I don’t write a list of the year’s best ten movies. Instead, I list the best ten moviegoing experiences (sometimes I list more than ten). I couldn’t do that last year, but this time I could.
What do I mean by moviegoing experiences? The movies can be old or new. The experience must happen in a movie theater with a paying audience. I consider the enthusiasm of that audience, the quality of the projection and sound, comfortable chairs, introductions and Q&As, and live musical accompaniment. I also, of course, consider the quality of the movie.
So here are my ten best moviegoing experiences of 2021.
10: My Grandmother (1929), BAMPFA, 35mm
This wild, surreal, silent satire on Communist bureaucracy is often hilarious and occasionally redundant. It’s also a miracle that the film even exists. People sleep at their desks, flirt, fly paper airplanes, and try to get a more prestigious job. People slide down and up banisters, a naked statue comes to life, and, unfortunately, one comic setup fails to provide the needed slapstick punchline. Jazz duet Gabe and Miles provided live musical accompaniment. They sounded just the way this movie should sound.
9: No Time to Die (2021), Regal UA Berkeley, DCP
The gritty Daniel Craig era of the James Bond franchise ended with a bang…several of them, actually. The movie runs almost three hours, but it never feels long. This time, Bond’s retired, tired, frightened, living with his romantic lead from the end of the last movie. But when he gets a call from his friend in the CIA (Jeffrey Wright), he must go out to save the world again. One of the best of the series. This was in one of the better theaters in the UA, but that doesn’t say much.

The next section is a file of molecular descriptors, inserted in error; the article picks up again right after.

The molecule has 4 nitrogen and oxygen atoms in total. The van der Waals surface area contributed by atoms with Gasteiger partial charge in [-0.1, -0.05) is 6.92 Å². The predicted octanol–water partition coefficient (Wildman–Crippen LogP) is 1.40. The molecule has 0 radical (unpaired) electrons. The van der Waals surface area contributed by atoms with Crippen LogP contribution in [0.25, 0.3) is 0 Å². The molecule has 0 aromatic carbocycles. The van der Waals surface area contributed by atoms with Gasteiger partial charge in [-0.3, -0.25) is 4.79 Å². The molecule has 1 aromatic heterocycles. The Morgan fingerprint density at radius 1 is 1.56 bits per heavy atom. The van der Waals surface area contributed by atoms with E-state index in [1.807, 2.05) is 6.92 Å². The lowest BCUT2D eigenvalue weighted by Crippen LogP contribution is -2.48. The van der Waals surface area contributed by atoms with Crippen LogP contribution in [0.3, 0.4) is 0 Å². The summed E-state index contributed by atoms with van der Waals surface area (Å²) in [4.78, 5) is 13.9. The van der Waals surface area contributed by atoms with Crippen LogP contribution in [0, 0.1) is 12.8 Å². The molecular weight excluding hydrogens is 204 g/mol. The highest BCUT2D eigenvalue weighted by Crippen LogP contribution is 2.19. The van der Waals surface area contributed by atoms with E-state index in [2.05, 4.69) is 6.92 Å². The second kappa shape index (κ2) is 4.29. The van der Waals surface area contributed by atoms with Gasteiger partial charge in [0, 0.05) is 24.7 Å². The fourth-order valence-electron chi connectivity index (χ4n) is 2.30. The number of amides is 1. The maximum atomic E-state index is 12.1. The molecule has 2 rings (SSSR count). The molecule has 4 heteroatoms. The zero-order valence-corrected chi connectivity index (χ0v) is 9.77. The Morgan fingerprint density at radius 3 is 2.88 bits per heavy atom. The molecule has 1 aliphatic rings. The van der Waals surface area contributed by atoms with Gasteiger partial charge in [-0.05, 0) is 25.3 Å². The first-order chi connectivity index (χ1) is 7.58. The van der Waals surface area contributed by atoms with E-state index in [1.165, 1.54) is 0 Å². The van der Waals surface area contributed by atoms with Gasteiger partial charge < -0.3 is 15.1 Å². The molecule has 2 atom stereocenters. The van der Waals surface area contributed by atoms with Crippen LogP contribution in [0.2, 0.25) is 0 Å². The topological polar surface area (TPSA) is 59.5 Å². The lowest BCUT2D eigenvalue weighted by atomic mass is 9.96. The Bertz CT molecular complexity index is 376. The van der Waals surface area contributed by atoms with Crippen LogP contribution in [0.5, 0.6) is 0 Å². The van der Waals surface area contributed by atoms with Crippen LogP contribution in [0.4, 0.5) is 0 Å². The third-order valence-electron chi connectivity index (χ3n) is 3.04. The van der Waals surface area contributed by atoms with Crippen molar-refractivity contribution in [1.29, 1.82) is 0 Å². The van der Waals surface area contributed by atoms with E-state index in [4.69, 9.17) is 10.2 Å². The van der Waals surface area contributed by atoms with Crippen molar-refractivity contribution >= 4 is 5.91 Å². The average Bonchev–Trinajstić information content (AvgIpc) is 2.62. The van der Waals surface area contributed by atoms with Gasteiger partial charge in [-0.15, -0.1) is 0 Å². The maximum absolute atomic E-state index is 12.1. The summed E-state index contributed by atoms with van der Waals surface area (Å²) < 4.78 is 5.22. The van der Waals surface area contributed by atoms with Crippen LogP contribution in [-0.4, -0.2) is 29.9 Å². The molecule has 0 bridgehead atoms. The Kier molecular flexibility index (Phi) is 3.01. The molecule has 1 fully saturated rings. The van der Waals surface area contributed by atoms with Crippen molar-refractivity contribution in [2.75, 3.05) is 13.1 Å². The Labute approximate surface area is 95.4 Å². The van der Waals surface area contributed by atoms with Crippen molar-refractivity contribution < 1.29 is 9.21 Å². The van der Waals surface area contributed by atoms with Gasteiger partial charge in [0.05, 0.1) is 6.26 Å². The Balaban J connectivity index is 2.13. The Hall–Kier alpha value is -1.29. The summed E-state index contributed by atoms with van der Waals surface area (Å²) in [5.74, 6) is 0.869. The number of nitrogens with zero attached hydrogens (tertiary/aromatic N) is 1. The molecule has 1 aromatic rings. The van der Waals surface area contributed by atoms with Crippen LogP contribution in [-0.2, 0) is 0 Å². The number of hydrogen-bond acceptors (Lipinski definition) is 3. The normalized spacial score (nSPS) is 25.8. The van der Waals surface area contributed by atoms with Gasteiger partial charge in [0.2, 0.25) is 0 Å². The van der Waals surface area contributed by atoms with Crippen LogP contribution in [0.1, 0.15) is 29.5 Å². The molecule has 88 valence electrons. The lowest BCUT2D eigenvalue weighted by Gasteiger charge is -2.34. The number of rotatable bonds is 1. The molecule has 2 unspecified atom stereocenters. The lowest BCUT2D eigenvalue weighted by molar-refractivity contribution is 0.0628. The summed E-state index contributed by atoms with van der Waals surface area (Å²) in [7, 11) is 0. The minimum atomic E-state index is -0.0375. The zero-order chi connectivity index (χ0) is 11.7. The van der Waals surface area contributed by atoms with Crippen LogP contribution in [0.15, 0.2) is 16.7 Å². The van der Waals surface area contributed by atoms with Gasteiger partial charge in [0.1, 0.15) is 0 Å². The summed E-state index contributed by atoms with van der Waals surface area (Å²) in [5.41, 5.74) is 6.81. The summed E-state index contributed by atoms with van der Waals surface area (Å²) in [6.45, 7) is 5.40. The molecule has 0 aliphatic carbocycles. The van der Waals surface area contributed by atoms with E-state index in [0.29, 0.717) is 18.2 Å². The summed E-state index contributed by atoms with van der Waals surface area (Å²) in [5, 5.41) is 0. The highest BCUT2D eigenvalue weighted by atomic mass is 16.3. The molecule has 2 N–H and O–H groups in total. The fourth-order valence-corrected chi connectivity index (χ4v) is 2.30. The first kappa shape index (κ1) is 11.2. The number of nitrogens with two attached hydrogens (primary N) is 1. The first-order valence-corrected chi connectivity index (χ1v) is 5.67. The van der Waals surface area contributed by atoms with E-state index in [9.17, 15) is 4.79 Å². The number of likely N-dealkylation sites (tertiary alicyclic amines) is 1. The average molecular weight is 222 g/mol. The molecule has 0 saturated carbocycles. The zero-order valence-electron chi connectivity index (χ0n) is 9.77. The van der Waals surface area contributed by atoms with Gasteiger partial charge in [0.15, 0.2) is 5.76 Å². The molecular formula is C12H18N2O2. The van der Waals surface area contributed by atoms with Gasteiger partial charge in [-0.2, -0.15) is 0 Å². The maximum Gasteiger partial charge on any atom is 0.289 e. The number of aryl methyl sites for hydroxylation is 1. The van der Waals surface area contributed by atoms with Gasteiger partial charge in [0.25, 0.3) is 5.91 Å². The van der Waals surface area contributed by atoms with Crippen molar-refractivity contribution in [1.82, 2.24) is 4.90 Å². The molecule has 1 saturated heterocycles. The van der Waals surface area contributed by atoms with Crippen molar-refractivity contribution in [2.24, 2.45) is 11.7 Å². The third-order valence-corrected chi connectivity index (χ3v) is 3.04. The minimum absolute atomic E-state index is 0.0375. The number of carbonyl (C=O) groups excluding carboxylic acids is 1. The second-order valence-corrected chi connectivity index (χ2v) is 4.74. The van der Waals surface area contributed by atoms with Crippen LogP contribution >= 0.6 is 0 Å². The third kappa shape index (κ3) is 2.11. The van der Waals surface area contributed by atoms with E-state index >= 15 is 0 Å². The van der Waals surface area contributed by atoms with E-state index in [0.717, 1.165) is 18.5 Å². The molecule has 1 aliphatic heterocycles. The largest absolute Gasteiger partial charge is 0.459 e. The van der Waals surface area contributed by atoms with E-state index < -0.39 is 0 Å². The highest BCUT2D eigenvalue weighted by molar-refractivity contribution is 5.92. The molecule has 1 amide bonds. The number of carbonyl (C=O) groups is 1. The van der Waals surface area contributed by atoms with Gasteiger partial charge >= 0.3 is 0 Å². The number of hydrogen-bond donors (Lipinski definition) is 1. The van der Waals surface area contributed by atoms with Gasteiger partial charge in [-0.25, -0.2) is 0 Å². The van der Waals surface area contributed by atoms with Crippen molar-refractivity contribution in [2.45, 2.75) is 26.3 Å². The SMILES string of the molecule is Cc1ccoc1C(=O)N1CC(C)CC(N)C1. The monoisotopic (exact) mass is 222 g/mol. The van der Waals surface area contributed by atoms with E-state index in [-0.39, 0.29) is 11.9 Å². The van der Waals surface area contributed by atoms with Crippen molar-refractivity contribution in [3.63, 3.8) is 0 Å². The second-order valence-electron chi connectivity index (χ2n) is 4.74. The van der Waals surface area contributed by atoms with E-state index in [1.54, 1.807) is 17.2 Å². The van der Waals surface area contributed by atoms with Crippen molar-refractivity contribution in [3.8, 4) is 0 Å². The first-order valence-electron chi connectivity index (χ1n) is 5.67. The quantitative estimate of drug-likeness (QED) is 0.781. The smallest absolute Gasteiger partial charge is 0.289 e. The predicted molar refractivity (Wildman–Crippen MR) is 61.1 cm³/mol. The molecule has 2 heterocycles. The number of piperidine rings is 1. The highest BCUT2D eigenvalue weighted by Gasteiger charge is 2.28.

8: Don’t Look Up (2021), Shattuck, DCP
A large comet will smash into Earth in six months, destroying all life on the planet…unless we can change the comet’s course. But no one seems to take that seriously in Adam McKay’s very dark comedy. The two scientists who discovered the comet (Leonardo DiCaprio and Jennifer Lawrence) can’t make people take this problem seriously. The President is no help; she’s a skinnier, female Donald Trump (Meryl Streep). The cast also includes Cate Blanchett, Jonah Hill, Tyler Perry, and Timothée Chalamet. Stay through the credits and you’ll get a treat.
7: Nightmare Alley (1947 version), BAMPFA, 4K DCP
A carnival makes a frightening backdrop for a film noir, especially if it stars Tyrone Power and Joan Blondell. No one can trust anyone else, whether they’re playing with magic tricks, money, or sex (“My heart is like an artichoke; there’s a leaf for everyone.”) Power plays a mentalist supposedly reading minds, but his real talents are those of the carney – tricks and fakeries. With the help of his wife (Blondell), he becomes famous; but as he rises, he’s just digging a bigger hole to fall into. I haven’t yet seen Guillermo del Toro’s remake yet.
6: In the Heights (2021), Cerrito, soon after both the theater and the movie opened.
What makes this movie worth watching is the music, the singing, and the spectacular dancing! There’s a big production number in a swimming pool that outdoes Busby Berkeley, and a duet on the side of a building. The thin story shows us life in NYC’s Washington Heights neighborhood…or at least the filmmakers’ view of it. A couple don’t realize they love each other. A father’s hopes for his daughter doesn’t match with the daughter’s hopes. You should watch the complete closing credits; there’s a special treat at the end. I saw this film before the Delta variant made everyone scared again and everyone in the audience felt free. Only three or four patrons wore masks.